I remember writing on my own blog back in 2007 that Rudd appeared to have a long view of the future of the ALP: one in which the party had such a solid base of support from the centre that it no longer needed to worry about keeping the unions happy. Maybe I was correct, and we've just witnessed the unions' pre-emptive strike that ensures it will never happen.

Unions? What unions? Surely this was desperate backbenchers doing anything to hang on to their jobs.

Meanwhile, the minute Gillard becomes PM, the stock market prices for mining companies skyrocket. The right-wingnuts of the ALP admit their involvement in the coup.

Not co-incidence.

I'm not expecting climate change or super-profits resource tax improvements from Gillard unless she bites off the hand that fed her - a second time.

Unbelievable day.

Rudd and Tanner both out. Andrew Forrest blaming Ken Henry for Rudd's demise was probably the funniest bit.

Gillard will be VERY good at the role of PM.

I have read that the move against Rudd was initially organized by Paul Howe of the AWU --they and the Victorian Right (eg., Bill Shorten) put the wheels in motion after the leadership was offered to Gillard by NSW Right faction power broker Mark Arbib early on Wednesday morning.

They concluded Rudd's leadership was terminal. They decided he could not be resurrected and they were not prepared to lift a finger to save him. Rudd had little support in the part at the end.

the Federal Labor Party of late has looked as if it is increasingly suffering from the affliction that NSW Labor has long suffered from: --of not standing for anything except staying in power, of being too focussed on media management and risk-aversion rather than using power to achieve reform.

Can Gillard turn that impression around? She does have a strong policy focus but the NSW Right's culture---short-term, poll-driven, contextless thinking ---is now deeply embedded in the federal Labor Party.

The AWU and the Sussex Street factional heavies, who orchestrated Rudd's downfall, seem to believe that Labor can win the election by only by attacking the Coalition from the right.

They want to go to the right of Abbott?

yes Gillard will be very good in the role of PM---but the factions - and the unions (AWU) - are back in control of the Labor Party

Those union guys like having the numbers dont they.

I will be interested to see how long it takes for her relationship status to become an issue. A P.M thats a women and has a boyfriend. What will Family First make of that? And what will Garrett's new job be? Minister in charge of having a bucket on his head?

You may well be right about the mechanism of the coup, but I still think the motivation was backbench fear for their jobs. The mining industry ad. campaign has been very effective.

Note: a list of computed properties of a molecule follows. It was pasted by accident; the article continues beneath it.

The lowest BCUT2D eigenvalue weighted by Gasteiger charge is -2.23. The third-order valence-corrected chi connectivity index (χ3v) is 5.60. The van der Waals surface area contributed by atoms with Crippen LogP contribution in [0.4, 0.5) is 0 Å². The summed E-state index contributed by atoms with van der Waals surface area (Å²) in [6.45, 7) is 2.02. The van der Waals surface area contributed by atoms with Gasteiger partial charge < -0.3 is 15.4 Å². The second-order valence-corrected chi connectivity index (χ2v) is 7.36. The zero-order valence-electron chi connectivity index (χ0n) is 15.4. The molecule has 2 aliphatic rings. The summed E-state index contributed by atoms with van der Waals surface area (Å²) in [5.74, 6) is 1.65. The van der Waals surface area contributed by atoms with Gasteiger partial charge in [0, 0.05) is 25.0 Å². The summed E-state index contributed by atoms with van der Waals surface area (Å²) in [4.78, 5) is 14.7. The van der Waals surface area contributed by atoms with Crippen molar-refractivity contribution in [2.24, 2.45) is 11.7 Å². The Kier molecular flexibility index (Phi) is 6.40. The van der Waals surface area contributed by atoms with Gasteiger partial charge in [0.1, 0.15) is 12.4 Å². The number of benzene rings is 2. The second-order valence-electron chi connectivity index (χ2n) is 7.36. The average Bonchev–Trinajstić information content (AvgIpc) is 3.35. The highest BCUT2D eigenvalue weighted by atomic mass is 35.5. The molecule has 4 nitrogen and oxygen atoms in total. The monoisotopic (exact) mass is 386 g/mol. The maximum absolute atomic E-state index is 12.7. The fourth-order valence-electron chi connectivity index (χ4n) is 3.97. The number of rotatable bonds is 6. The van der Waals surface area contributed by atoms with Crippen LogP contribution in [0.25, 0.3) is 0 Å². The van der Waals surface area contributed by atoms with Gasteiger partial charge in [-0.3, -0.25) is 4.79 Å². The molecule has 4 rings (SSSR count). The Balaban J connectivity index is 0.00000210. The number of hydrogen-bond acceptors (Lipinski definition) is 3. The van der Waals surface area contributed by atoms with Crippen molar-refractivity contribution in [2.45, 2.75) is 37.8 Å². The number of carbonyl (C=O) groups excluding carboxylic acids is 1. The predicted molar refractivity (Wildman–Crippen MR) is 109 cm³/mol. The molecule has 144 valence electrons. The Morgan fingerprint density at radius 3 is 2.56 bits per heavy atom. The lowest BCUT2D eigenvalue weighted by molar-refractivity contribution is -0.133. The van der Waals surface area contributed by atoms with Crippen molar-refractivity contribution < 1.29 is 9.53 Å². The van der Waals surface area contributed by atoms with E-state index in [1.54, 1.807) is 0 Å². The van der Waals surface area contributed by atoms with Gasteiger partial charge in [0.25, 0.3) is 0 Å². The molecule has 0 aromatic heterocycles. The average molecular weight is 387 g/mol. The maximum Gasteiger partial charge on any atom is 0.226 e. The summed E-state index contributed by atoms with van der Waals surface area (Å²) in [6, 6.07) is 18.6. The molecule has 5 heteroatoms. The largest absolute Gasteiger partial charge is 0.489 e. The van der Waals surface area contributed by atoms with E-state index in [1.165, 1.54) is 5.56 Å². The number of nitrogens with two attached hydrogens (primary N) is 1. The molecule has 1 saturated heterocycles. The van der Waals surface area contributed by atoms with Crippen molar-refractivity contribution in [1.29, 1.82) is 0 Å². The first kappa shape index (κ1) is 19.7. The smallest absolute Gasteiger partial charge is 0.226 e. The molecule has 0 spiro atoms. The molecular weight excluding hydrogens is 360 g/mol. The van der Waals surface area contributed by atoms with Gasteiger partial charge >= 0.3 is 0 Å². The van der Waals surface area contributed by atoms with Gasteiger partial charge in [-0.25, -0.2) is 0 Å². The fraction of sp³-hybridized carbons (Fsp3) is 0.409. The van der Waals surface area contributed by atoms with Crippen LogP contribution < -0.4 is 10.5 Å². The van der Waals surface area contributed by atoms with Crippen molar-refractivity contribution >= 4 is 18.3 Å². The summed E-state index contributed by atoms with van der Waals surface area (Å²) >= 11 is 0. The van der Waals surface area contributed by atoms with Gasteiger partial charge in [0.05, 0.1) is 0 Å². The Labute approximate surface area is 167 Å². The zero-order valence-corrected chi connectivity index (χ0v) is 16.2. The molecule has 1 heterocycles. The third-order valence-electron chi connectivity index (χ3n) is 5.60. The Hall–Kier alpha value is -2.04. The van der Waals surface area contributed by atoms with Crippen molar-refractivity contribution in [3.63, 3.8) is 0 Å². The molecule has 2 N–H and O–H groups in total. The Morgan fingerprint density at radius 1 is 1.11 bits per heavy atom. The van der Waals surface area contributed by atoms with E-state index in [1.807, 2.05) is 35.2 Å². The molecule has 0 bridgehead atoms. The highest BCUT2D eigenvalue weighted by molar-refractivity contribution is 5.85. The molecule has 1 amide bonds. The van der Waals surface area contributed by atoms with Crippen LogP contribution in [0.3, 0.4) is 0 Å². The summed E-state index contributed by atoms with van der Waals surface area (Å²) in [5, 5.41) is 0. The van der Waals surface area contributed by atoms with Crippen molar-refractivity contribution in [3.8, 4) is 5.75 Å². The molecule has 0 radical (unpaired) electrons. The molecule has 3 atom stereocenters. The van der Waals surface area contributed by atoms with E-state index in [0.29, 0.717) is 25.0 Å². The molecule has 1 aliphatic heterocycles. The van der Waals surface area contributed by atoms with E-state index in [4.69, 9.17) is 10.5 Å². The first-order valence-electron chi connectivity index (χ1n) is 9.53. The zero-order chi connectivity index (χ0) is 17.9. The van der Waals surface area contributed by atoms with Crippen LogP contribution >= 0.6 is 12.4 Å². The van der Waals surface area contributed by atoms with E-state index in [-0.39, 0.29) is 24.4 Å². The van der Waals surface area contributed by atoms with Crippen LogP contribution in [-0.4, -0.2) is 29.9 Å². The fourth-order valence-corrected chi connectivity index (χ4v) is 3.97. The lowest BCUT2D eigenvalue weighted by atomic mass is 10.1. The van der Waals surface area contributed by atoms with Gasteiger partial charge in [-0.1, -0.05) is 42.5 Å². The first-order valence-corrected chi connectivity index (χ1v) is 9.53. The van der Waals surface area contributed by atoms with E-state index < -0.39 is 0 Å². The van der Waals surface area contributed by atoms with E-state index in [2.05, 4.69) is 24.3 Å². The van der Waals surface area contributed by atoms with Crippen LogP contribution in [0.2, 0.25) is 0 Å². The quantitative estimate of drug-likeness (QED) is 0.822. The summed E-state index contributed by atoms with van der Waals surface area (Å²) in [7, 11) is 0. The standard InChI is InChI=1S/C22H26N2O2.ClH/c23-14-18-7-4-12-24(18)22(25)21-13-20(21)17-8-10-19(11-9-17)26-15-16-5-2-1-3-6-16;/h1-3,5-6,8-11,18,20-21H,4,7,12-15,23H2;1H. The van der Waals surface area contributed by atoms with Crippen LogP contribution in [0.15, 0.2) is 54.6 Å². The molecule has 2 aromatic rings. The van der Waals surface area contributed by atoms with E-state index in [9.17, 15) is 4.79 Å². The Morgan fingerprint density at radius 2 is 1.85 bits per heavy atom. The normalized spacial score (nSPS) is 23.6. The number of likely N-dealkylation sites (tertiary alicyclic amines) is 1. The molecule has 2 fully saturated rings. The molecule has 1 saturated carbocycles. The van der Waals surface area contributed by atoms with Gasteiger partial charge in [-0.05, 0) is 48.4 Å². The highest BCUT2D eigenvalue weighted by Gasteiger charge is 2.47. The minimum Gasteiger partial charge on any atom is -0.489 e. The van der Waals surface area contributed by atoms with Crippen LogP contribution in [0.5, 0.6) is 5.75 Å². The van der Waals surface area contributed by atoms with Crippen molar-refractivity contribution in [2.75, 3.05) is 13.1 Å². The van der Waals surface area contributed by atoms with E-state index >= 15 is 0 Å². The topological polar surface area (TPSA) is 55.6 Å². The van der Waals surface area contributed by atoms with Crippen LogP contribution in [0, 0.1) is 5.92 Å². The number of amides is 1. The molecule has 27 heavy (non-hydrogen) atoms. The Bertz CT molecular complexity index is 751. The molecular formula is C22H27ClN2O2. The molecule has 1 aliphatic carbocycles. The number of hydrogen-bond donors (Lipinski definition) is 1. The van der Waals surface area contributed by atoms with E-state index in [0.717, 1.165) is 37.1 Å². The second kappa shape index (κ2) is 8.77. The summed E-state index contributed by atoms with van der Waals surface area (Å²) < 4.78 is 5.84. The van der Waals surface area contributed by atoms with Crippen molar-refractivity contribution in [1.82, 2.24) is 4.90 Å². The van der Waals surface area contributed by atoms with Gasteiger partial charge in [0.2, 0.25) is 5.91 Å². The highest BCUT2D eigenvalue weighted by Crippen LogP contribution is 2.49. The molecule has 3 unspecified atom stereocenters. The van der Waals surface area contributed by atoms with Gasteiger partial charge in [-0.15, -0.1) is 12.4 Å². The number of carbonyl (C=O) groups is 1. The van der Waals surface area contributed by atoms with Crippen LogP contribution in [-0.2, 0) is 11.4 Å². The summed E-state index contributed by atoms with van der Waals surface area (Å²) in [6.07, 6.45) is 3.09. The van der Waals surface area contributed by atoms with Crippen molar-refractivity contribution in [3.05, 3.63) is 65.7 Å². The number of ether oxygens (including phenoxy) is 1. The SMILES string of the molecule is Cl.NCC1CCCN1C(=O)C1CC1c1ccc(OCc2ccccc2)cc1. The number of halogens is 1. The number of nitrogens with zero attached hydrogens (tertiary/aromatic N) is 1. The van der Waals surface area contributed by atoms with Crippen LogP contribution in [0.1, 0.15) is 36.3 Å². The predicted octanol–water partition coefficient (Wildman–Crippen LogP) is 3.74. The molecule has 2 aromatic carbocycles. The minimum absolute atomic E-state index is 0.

re your comment: "the motivation was backbench fear for their jobs. The mining industry ad. campaign has been very effective."

I agree. For once Dennis Shanahan in The Australian is right when he says:

senior Labor ministers and strategists know that if the party faced an election now with a primary vote of 35 per cent it would lose.That Labor's factional leaders and numbers people came to this conclusion and that a majority of Labor MPs, particularly those in marginal seats in Western Australia, NSW and Queensland, also came to the same conclusion was the reason Rudd was replaced. Purely and simply, most Labor MPs formed the view that if they did not replace Rudd with Gillard they faced certain defeat.

Most of the members of the Caucus did not trigger the coup. It was a few faction leaders and some union heavyweights that set things going with background prodding from the australian and the mining industry.

Will the Government now become even more risk averse give this background?

There are reports around that it was this same bunch of geniuses who advised Rudd to pull back on the Emmissions Trading Scheme.

The poverty of ABC political commentary. Rudd made mistakes.

The rest is superficial fluff that takes the plotters at face value. Why would you--a hard bitten experienced political journalist---do that?

The more I reflect on this the more I come to round to the point of view that Rudd's execution was the exertion of power by the factional bosses who used the ALP's low primary vote as an excuse to get their revenge on him for being anti-faction.

It was not over policy. Abbott is quite right about that.

Julian Glover reflects on ex-prime ministers in the UK in the Guardian. But the remarkss apply to Australia as well: eg.,

Prime ministers implode in an instant. The wreck is total and the tradition is unchanging.... Leaders are driven out either by their party or the country; and either way are left haunted by a sort of ignominy
The job of prime minister traps you for life, however briefly you hold it.